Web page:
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Design analysis and optimisation of mooring system for floating wind turbines
Norwegian University of Science and Technology, Faculty of Engineering Science and Technology, Department of Marine Technology.
2011 (English)MasteroppgaveStudent thesis
Abstract [en]

Lately, focus is put on renewable energy resources as the environmental concerns regarding exploitation of hydrocarbons are increasing. The enormous energy potential found in offshore wind fields is proposed utilized by installing floating wind turbines in interconnected wind farms. As for all other floating structures operating within a limited area, stationkeeping is needed in order to keep the motions of the floating structure within permissible limits. In this study, methods for selecting and optimising the mooring system for floating wind turbines in shallow water are investigated. The design of the mooring system is checked against the governing rules and standards.

Initially, the forces and moments associated with such structures are identified as the various terms in the equations of motions.

Furthermore, the different mooring system concepts investigated in the study are described. They include distributed mass-, clump weight-, and buoyancy element mooring system. They are all based on the Hywind design with three distributed main mooring lines, each split into two delta-lines. Software programs suitable for analysing the system behaviour are recognized as SIMO, Riflex and TDHMILL3D. The analysis methods include quasi-static catenary analysis, eigenvalue analysis and decay analysis, in addition to integrated time domain analysis.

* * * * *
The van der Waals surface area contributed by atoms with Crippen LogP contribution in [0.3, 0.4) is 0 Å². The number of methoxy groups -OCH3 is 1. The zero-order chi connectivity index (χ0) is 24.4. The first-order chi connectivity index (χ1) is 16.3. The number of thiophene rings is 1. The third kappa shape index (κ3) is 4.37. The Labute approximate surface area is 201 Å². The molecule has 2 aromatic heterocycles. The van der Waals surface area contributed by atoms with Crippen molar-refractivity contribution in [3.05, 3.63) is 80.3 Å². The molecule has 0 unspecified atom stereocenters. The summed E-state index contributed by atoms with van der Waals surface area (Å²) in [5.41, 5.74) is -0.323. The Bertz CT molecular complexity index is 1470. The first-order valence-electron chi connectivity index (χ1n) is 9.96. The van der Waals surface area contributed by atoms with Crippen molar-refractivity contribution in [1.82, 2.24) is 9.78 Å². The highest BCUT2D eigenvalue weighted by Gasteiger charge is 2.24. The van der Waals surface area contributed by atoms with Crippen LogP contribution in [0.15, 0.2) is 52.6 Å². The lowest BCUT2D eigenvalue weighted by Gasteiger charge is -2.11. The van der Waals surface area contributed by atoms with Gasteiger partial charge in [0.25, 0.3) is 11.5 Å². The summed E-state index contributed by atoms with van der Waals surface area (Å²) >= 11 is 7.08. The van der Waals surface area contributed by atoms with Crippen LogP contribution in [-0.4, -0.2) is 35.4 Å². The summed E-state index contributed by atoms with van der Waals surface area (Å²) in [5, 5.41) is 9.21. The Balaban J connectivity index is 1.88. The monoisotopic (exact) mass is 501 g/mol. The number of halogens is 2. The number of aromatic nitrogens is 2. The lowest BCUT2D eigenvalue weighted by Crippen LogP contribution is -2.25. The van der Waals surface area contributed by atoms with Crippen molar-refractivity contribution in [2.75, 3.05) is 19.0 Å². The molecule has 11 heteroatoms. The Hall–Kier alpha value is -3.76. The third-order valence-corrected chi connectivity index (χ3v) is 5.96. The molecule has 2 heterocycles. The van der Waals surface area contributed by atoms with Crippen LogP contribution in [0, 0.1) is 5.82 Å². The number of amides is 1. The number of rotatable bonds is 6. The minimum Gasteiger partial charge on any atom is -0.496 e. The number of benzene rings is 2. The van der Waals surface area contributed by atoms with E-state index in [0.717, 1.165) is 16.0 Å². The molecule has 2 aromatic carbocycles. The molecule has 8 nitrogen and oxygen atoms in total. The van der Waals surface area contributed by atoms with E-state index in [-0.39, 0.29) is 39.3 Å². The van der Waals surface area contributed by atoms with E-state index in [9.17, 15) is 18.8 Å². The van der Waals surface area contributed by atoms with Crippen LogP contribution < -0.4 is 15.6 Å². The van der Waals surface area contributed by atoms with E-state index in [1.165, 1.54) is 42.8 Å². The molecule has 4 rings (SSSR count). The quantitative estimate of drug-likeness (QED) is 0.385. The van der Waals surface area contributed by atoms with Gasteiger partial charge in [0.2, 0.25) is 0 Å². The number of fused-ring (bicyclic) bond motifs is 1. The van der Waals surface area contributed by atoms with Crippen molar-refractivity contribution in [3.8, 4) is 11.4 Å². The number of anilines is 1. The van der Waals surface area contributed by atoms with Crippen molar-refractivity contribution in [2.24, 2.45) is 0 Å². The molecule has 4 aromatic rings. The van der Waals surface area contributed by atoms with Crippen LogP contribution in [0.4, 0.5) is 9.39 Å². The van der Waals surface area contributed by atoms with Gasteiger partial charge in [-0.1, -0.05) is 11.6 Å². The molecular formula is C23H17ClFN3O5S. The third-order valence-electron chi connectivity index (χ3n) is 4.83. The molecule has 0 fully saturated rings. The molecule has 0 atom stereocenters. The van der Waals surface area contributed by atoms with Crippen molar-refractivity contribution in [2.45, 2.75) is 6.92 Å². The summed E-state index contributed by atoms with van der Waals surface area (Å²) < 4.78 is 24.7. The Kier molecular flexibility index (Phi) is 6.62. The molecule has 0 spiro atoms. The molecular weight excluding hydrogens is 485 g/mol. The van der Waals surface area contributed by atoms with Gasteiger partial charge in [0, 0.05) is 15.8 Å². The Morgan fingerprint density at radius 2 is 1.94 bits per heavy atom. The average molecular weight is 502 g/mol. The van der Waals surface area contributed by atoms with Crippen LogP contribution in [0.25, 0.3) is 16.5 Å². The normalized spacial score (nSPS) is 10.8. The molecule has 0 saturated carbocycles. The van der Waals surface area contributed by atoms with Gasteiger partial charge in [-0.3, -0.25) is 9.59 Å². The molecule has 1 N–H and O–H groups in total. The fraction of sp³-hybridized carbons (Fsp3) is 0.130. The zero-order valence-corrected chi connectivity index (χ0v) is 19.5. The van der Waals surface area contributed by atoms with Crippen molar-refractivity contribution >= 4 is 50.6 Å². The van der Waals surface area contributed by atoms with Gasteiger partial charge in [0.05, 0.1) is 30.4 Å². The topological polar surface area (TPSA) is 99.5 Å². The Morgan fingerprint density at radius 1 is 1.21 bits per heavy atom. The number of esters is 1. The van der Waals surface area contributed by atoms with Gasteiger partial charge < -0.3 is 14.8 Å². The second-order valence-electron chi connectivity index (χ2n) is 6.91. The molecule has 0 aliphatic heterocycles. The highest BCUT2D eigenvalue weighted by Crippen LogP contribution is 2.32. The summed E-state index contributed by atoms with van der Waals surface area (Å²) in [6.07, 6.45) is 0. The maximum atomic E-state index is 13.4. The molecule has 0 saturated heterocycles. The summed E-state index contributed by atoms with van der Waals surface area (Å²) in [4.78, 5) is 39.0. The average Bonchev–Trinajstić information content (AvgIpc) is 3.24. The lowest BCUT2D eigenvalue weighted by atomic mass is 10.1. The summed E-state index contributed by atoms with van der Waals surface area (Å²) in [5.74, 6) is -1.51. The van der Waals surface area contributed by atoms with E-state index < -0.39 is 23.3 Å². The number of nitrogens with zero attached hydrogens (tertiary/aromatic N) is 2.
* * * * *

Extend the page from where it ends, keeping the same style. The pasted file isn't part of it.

The mooring system concepts are studied, and the clump weight mooring system is shown to be the preferred one with respect to limiting peak tensions in the mooring lines. The selected design concept is subjected to an optimisation procedure, where the main focus is to select mooring line segments with adequate breaking strength to sustain the maximum line tension with sufficient margins and to avoid vertical forces on the anchors. From parameter studies, the size of the clump weight is shown to be the most influential design parameter. Other parameters investigated include the position of the clump weight, pretension, overall length of the mooring system, chain and wire weight/dimension, vertical fairlead position and the delta-line length.

Finally, the intact optimised mooring system is checked against the Ultimate limit state, while Accidental limit state control is performed for the mooring system in damaged condition. Both the cases of loss of line and loss of clump weight are investigated. The Troll field is selected as design location. For the Ultimate limit state, the criteria given in the standards are fulfilled for all directions. For the Accidental limit state, the mooring system design fails to meet the criteria given in the standards. Lack of redundancy is shown as this may cause loss of additional anchorlines.

Place, publisher, year, edition, pages
URN: urn:nbn:no:ntnu:diva-15571OAI: diva2:499948
Available from: 2012-02-13 Created: 2012-02-13 Last updated: 2012-02-13Bibliographically approved

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